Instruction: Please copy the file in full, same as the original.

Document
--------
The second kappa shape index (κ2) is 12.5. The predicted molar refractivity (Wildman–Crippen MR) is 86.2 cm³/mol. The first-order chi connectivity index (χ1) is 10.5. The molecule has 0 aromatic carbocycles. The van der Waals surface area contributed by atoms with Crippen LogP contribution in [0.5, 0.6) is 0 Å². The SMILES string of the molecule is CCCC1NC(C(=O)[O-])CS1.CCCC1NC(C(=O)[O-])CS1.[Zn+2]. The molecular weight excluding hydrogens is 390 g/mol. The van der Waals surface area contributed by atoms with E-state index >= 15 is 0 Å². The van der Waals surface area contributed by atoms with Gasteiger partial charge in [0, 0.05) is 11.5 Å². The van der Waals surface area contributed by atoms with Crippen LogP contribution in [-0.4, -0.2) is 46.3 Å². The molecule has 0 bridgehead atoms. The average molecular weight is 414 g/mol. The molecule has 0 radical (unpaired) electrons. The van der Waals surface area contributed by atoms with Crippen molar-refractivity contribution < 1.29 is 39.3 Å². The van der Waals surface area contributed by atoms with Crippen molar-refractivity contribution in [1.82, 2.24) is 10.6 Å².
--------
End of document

The second kappa shape index (κ2) is 12.5. The predicted molar refractivity (Wildman–Crippen MR) is 86.2 cm³/mol. The first-order chi connectivity index (χ1) is 10.5. The molecule has 0 aromatic carbocycles. The van der Waals surface area contributed by atoms with Crippen LogP contribution in [0.5, 0.6) is 0 Å². The SMILES string of the molecule is CCCC1NC(C(=O)[O-])CS1.CCCC1NC(C(=O)[O-])CS1.[Zn+2]. The molecular weight excluding hydrogens is 390 g/mol. The van der Waals surface area contributed by atoms with E-state index >= 15 is 0 Å². The van der Waals surface area contributed by atoms with Gasteiger partial charge in [0, 0.05) is 11.5 Å². The van der Waals surface area contributed by atoms with Crippen LogP contribution in [-0.4, -0.2) is 46.3 Å². The molecule has 0 bridgehead atoms. The average molecular weight is 414 g/mol. The molecule has 0 radical (unpaired) electrons. The van der Waals surface area contributed by atoms with Crippen molar-refractivity contribution < 1.29 is 39.3 Å². The van der Waals surface area contributed by atoms with Crippen molar-refractivity contribution in [1.82, 2.24) is 10.6 Å².